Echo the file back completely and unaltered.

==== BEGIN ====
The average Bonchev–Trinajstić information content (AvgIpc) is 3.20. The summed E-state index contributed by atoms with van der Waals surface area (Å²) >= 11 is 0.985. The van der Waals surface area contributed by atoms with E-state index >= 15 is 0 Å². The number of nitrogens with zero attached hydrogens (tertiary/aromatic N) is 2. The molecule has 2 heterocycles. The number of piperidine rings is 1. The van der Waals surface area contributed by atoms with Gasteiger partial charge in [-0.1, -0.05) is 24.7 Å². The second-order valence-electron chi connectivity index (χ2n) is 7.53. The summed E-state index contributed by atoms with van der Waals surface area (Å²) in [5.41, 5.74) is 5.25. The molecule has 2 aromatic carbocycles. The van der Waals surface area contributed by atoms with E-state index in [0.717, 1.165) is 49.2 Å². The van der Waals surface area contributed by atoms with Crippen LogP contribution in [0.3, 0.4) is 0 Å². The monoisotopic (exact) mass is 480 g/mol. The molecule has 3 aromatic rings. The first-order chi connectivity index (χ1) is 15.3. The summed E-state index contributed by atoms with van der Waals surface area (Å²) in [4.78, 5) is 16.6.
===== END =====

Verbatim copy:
The average Bonchev–Trinajstić information content (AvgIpc) is 3.20. The summed E-state index contributed by atoms with van der Waals surface area (Å²) >= 11 is 0.985. The van der Waals surface area contributed by atoms with E-state index >= 15 is 0 Å². The number of nitrogens with zero attached hydrogens (tertiary/aromatic N) is 2. The molecule has 2 heterocycles. The number of piperidine rings is 1. The van der Waals surface area contributed by atoms with Gasteiger partial charge in [-0.1, -0.05) is 24.7 Å². The second-order valence-electron chi connectivity index (χ2n) is 7.53. The summed E-state index contributed by atoms with van der Waals surface area (Å²) in [5.41, 5.74) is 5.25. The molecule has 2 aromatic carbocycles. The van der Waals surface area contributed by atoms with E-state index in [0.717, 1.165) is 49.2 Å². The van der Waals surface area contributed by atoms with Crippen LogP contribution in [0.3, 0.4) is 0 Å². The monoisotopic (exact) mass is 480 g/mol. The molecule has 3 aromatic rings. The first-order chi connectivity index (χ1) is 15.3. The summed E-state index contributed by atoms with van der Waals surface area (Å²) in [4.78, 5) is 16.6.